Eleventh Sunday in Ordinary Time, Year B (Proper 6)

Ezekiel 17.22-24
Psalm 92. 1-15
2 Corinthians 5.6-17
Mark 4.26-34

Have you ever noticed the prevalence of Growth imagery in our Holy Scriptures?

When we think about why that might be, one of the first responses (from your average contextual critic of the bible) cites the fact that the folks who wrote the scriptures and the audience that was listening were all really rural and really agrarian. And that is true....except for the folks that lived in places like Jerusalem and Babylon and Rome.

Another important reason for the prevalence of Growth imagery is because this is something that is common to all living things. Every thing that Lives, Grows. Also, everything that Lives and Grows, Dies; but that is for another day.

Everything that Lives, Grows.

And something that is always Growing is always Changing.

Sometimes things Grow in ways that are not healthy or productive. But often, living things Grow up to be exactly what they are created to be. The Growth process is sometimes slow and it is sometimes fast, but any time something (plant, animal, or otherwise) it changes.

We have quoted him here before, but it is good so we will quote him again...the early Greek philosopher Heraclitus said, "One cannot step in to the same river twice". And this statement could be reframed as "Once cannot climb the same tree twice" (because they are constantly Growing and changing) or "One cannot kiss the same baby twice" (because they are constantly Growing and Changing). And so on.

All of that is to say, Growth imagery is around every corner in the bible because the bible is primarily concerned with describing / illuminating the relationship between God and Humans and the resources of the Earth. The stories we find in scripture mostly deal with the ways Humans Grow and change in relationship to one another and to God and to the world around them.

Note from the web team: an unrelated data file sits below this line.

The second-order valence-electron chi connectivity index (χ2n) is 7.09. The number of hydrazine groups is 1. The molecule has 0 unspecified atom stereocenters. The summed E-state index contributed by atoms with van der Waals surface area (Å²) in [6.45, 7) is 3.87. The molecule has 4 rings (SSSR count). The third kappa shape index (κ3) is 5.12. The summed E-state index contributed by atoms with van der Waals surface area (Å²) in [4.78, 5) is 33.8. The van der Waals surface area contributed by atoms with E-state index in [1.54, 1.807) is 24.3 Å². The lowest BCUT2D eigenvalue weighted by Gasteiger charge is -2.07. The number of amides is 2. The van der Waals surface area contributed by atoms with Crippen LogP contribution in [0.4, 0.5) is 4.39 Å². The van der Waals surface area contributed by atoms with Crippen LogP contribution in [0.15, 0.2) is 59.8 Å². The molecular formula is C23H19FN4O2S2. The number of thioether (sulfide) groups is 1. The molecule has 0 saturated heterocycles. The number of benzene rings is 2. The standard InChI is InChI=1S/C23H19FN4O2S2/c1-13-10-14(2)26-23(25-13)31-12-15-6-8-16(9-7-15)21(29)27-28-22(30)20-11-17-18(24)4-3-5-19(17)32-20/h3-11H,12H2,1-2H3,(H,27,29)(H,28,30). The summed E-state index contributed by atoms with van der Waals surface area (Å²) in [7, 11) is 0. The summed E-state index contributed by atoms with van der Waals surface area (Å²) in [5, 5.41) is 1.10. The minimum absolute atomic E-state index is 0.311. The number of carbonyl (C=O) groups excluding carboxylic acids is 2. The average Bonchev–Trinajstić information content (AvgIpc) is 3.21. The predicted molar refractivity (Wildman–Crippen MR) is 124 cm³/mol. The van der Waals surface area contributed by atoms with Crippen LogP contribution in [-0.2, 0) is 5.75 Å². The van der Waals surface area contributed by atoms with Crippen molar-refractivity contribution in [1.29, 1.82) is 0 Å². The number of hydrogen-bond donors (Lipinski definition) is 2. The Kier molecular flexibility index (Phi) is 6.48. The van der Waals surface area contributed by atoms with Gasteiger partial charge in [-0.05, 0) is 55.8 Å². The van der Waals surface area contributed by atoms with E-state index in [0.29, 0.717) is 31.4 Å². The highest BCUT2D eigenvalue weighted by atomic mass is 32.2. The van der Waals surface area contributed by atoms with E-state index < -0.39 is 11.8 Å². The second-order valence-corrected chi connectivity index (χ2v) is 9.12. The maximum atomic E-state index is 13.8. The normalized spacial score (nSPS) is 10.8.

Now, on to this week's scriptures.

In the words from the prophet Ezekiel we find a beautiful passage that talks of how God will restore Israel [need historical context about where Israel was at this point]. Ezekiel was writing during the time of the fall of the Temple and the Babylonian exile. His writing reflects experiences in exile and upon return to Jerusalem. He had seen a lot. No, really, he had seen A LOT...a lot of culture shifting, life changing, irrevocable change. In this passage, he's writing about God's power and attributing all, good and bad, to the power of God. And pay attention here, God / Ezekiel does not say Israel will be just like it was before...what is described is a new Growth, a new establishment, a new Creation.

In Psalm 92, the psalmist writes a hymn of praise for God's vindication of the righteous (a group that includes the Psalmist, we assume). The Psalms are packed with images of growth, and Psalm 92 is no exception. The Righteous are compared to flourishing palm and cedar trees that produce on and on and on into to old age. "In old age they still produce fruit; they are always green and full of sap..." --that is such a great verse. Here, growth is a good thing, a positive response to God's action in the world.

In his letter to the people of Corinth, Paul does not directly use imagery of Growth from nature. He is talking (as he often does) of followers of Christ becoming more and more and more like Christ as the days go by. He talks of becoming a New Creation. This idea of "new creation" is an old one in the tradition which formed Paul. The prophet Isaiah speaks often of a new heaven and a new earth after the destruction of Jerusalem. That new creation represents all sorts of potential for change for the better in this case.

And in Mark's gospel we find Jesus doing what he does so well--trying to explain such a fantastic idea like the Kingdom of God by using examples of plants growing from seed. Here, the image is one that would have been very familiar in an agrarian community. Both the image of grain growing up from the ground and becoming fat with ripe kernals and the image of a tiny mustard seed growing into a tremendous plant provide all sorts of things to think about in terms of what the Kingdom of God might be. Here, Growth represents potential and reach and depth.

Yesterday, we Grew; today we are Growing; tomorrow we will Grow.

What image of Growth might you draw or describe for your own life?
Where do you see Growth around you today? Is it good? Is it scary?
Do you have expectations for future Growth?

God, we are caught in a society that wants us to produce,
But they do not care if we Grow.
Guide us as we attempt to Grow toward your Light.
Guide us as we trust that our DNA
Will take us exactly where we need to go.
Help us allow the seed you have planted in us
To Grow.Amen.

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